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Most useful mixing trick you learned from pros
Old 1 week ago
  #421
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Your logic is unbeatable! Chris
Old 1 week ago
  #422
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andychamp's Avatar
Quote:
Originally Posted by Frankie Mumbles View Post
Lennon always worked with some interesting drummers even tho he said the drums (the beat) often steps on the rythym of the song (where the rythym lies in the rythym instruments). Dylan said the same thing and I think theyre correct. Many times this does seem the case
While the social and music-historical relevance of hiphop is undeniable, this is one area where I think its example has contributed to a loss of nuance in popular music, reaching outside its stylistic borders.
It‘s rare to find young drummers who don‘t think they are THE exclusive rhythmic backbone of their band. At the same time, the ability of instrumentalists to groove and interlock, beyond doubling the drum pattern, is disappearing.
Interesting,though, that this was already a concern before.
/tangent off
Old 1 week ago
  #423
Quote:
Originally Posted by andychamp View Post
While the social and music-historical relevance of hiphop is undeniable, this is one area where I think its example has contributed to a loss of nuance in popular music, reaching outside its stylistic borders.
It‘s rare to find young drummers who don‘t think they are THE exclusive rhythmic backbone of their band. At the same time, the ability of instrumentalists to groove and interlock, beyond doubling the drum pattern, is disappearing.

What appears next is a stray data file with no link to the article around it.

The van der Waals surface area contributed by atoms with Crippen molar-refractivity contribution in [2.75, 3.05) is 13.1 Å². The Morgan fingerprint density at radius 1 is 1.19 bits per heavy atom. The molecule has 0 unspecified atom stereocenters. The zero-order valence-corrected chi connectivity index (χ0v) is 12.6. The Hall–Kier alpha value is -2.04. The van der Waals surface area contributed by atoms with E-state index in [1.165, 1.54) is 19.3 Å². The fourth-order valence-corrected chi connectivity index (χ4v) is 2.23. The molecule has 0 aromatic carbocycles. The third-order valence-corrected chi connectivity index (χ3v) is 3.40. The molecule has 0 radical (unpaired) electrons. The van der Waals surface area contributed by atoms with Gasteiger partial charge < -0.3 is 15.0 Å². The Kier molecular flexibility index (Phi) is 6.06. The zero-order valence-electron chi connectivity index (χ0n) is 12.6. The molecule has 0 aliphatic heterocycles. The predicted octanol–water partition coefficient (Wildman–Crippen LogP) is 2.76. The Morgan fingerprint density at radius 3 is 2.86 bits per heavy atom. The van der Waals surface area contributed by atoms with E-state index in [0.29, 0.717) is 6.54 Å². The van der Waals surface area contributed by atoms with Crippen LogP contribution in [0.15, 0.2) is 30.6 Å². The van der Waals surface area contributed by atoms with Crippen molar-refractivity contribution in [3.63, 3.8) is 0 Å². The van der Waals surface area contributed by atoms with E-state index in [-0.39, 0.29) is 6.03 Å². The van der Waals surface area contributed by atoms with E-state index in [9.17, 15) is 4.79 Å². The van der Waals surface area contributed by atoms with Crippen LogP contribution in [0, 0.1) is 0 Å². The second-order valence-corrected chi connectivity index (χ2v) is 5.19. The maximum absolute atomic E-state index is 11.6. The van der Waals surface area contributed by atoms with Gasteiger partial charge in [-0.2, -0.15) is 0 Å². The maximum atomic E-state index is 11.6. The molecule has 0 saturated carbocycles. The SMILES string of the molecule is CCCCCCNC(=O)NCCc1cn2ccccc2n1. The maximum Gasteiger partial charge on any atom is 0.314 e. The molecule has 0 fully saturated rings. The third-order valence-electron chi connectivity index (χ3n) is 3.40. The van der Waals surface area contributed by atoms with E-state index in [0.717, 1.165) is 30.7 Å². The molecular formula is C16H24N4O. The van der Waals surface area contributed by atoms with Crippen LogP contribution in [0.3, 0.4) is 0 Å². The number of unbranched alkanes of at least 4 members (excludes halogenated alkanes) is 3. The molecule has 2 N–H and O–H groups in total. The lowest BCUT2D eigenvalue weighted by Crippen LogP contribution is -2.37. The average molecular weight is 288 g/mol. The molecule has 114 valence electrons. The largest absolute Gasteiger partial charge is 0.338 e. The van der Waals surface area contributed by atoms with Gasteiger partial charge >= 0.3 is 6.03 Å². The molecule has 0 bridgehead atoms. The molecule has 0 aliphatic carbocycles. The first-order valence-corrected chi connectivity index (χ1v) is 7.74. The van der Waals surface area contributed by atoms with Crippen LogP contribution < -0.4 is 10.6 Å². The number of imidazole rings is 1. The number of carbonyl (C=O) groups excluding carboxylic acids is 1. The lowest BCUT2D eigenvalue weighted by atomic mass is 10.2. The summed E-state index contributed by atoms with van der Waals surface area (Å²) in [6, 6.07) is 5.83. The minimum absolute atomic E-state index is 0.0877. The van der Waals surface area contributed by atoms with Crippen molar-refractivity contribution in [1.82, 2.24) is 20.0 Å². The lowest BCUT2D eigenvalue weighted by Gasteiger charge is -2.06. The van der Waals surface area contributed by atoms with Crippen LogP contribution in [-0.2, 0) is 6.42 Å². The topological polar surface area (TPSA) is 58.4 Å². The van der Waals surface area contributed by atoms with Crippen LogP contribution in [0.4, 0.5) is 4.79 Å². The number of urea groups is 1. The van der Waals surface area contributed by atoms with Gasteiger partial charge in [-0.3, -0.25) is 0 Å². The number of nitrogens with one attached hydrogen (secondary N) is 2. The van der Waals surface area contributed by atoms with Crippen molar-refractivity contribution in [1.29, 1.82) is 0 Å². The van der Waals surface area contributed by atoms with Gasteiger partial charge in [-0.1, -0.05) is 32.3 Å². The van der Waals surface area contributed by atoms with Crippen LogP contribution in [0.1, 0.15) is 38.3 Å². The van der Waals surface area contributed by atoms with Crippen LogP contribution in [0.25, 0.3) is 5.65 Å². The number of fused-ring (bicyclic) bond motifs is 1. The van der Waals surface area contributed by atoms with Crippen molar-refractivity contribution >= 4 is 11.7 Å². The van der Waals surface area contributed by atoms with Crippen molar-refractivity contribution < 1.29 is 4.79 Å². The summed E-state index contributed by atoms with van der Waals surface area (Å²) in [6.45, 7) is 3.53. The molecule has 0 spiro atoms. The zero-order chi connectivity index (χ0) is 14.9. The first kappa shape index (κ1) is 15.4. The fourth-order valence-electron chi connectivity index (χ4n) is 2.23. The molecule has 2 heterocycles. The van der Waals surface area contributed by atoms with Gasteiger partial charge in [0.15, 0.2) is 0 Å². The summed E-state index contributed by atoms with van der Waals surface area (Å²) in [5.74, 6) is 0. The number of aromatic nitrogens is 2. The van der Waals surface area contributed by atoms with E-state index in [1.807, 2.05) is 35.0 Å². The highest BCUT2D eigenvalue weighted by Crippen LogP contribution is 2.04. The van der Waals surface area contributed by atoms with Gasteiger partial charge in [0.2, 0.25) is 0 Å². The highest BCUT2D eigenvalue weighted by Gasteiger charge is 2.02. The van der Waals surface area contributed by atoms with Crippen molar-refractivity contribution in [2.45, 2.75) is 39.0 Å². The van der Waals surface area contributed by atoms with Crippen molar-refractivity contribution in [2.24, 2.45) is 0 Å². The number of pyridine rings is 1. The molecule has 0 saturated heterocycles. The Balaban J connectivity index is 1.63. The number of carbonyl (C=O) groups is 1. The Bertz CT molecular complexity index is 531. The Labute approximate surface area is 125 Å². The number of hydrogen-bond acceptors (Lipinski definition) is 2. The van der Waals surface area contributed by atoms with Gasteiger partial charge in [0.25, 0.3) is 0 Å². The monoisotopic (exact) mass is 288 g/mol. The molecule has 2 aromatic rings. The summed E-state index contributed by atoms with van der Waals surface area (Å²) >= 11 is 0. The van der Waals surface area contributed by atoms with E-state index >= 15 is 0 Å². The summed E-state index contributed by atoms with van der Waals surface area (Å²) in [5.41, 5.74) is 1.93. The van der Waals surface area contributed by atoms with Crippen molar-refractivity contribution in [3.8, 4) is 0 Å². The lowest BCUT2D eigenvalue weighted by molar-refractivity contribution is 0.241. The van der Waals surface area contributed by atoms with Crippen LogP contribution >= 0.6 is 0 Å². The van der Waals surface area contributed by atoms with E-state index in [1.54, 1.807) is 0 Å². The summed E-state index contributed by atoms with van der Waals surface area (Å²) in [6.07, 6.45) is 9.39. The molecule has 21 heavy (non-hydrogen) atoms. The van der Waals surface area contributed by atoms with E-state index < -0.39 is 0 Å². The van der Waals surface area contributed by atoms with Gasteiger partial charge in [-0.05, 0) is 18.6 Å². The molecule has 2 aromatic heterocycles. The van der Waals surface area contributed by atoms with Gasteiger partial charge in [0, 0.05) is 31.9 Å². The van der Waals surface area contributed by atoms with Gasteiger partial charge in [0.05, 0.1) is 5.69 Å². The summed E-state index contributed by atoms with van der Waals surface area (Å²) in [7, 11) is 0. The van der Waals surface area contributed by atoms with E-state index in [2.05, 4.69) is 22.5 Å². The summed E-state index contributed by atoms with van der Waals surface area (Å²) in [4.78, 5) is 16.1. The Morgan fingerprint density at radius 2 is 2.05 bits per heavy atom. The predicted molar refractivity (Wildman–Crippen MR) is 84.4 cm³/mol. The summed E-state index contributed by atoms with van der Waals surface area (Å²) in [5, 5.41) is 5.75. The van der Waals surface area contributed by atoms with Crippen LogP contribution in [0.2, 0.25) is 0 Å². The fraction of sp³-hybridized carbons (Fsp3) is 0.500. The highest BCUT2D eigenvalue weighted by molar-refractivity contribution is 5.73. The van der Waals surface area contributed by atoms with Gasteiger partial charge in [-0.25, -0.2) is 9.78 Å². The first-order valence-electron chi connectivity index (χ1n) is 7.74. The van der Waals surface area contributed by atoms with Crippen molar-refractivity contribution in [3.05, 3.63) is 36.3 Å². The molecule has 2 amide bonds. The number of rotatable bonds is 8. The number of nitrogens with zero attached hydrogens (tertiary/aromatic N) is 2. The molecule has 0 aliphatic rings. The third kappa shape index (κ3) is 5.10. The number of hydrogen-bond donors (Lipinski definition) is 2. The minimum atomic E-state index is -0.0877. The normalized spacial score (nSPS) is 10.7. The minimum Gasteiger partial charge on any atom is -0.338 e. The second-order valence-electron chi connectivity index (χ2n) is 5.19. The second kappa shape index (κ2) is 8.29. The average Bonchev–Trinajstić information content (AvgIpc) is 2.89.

Interesting,though, that this was already a concern before.
/tangent off
Agreed. Non sampled hip hop, which we largely hear today, comprises of little melody (rythym included within the instruments) and lies far too much on bass and drums to drive the song. At least with older, sampled hip hop, the rythym was many times still there in the rythym instrument of the sample. Yes I have seen many live hip hop drummers that do just hammer away and not really listen right. You can see if a drummer is listening or not, and you can hear it when he’s way too loud lol As a guitar/piano later, Lennon knew where the rythym lied.
Old 1 week ago
  #424
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Drumsound's Avatar
John Lennon was a hell of a rhythm guitar player. He had a really innate sense of rhythm. Listen to how he leads and interacts with the band.

Old 1 week ago
  #425
Gear Head
 

Quote:
Originally Posted by Drumsound View Post



This is exactly what Alan White is doing. In music school its called a borrowed division. Playing a devision from straight time (4/4) in a triplet feel (12/8) or vice versa. Jazz players use it a lot to great effect.
If Alan White was playing the part, then it was no accident.
Old 1 week ago
  #426
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12ax7's Avatar
 

Quote:
Originally Posted by Drumsound View Post
This is exactly what Alan White is doing. In music school its called a borrowed division. Playing a devision from straight time (4/4) in a triplet feel (12/8) or vice versa. Jazz players use it a lot to great effect.
This is exactly correct!

And the whole thing is even further complicated by the (sorta off-time) tape echo effect.